Sun announced Tuesday that it is buying Innotek, maker of VirtualBox, virtualization software that may have more value for software developers than datacenter administrators.
Steve Wilson, vice president of Sun's nascent xVM virtualization line, called the purchase a "huge deal" for xVM and "even Sun as a whole," on his official blog Tuesday. Terms of the deal to buy the German company, expected to close in Sun's fiscal third quarter, were not disclosed.
"VirtualBox is software designed to allow users to run multiple operating systems on top of whatever OS they currently have installed," he wrote. "Whether you choose Windows, Mac, Linux, or Solaris as your default desktop of choice, VirtualBox will ride on top of it and allow you to 'host' any arbitrary collection of operating system instances. Software developers everywhere are starting to discover this way of operating, and these desktop virtualization solutions are quickly becoming part of the common developer toolkit.
"While there are other applications that provide this capability, VirtualBox is free, open source, and supports a wide range of operating systems," Wilson added. The software has been downloaded more than 4 million times since it was released roughly one year ago, according to Sun.
VirtualBox may sound similar to Sun's own xVM Server, but the two products are targeted at different markets, Wilson said. xVM Server, announced in November, is a hypervisor that installs on top of the hardware. "It's a purpose-built software appliance with functionality to enable server consolidation and dynamic IT. ... This is datacenter-grade virtualization," he said.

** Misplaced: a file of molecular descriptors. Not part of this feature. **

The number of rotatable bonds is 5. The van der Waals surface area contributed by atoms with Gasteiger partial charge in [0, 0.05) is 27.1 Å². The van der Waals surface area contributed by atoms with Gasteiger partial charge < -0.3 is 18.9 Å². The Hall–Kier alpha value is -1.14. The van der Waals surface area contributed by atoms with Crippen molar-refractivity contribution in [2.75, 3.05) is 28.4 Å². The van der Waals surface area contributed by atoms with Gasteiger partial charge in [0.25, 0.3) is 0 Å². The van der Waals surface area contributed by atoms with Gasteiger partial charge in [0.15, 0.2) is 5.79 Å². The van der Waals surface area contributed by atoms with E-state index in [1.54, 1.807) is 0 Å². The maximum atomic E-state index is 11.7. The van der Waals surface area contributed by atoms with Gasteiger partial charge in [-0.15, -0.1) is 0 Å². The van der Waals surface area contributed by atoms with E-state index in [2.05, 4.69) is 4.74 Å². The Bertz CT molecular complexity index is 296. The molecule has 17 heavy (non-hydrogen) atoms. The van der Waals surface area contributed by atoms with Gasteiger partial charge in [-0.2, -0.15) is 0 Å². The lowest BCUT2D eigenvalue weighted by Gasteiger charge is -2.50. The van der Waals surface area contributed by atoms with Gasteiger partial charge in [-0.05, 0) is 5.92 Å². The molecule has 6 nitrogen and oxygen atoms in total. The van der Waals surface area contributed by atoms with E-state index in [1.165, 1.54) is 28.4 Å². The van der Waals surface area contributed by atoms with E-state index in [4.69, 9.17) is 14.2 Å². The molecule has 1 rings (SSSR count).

In comparison, VirtualBox is "a software developer's dream," he said. "You can easily set up multiple virtual machines to develop and test your multitier or cross platform applications -- all on a single box. ... Where xVM Server is competitive with something like VMware ESX Server, VirtualBox is more like VMware Workstation/Fusion or Parallels Desktop."
The product will continue to be free, and for strategic reasons, according to Wilson. "The developers that build applications have a huge amount of influence on how they're deployed. We believe that developers using VirtualBox can help guide their friends in the datacenter toward xVM Server as the preferred deployment engine," he said.
Sun may also look to align VirtualBox with its other developer-oriented assets, such as NetBeans and Glassfish, he said.
"Having a virtual lab story -- assuming it works and developers and QA like it -- is good for a developer-friendly company like Sun," said Michael Coté, an analyst with RedMonk. "But I'm not familiar with VirtualBox, so I don't know if it in particular is good or bad."
Programmers who aren't using virtualization now ought to start, Coté said. "You'd have to be one of those self-flagellation types to not want virtual labs in your developer tool-chains," he said. "Maintaining a bunch of physical machines is tedious. If I'm a developer and I have to write software that runs on four different platforms, spread out over however many different versions of Windows, Linux distros, OS X, et cetera, all of those machines add up. And then creating 'fresh installs' of them for testing gets worse."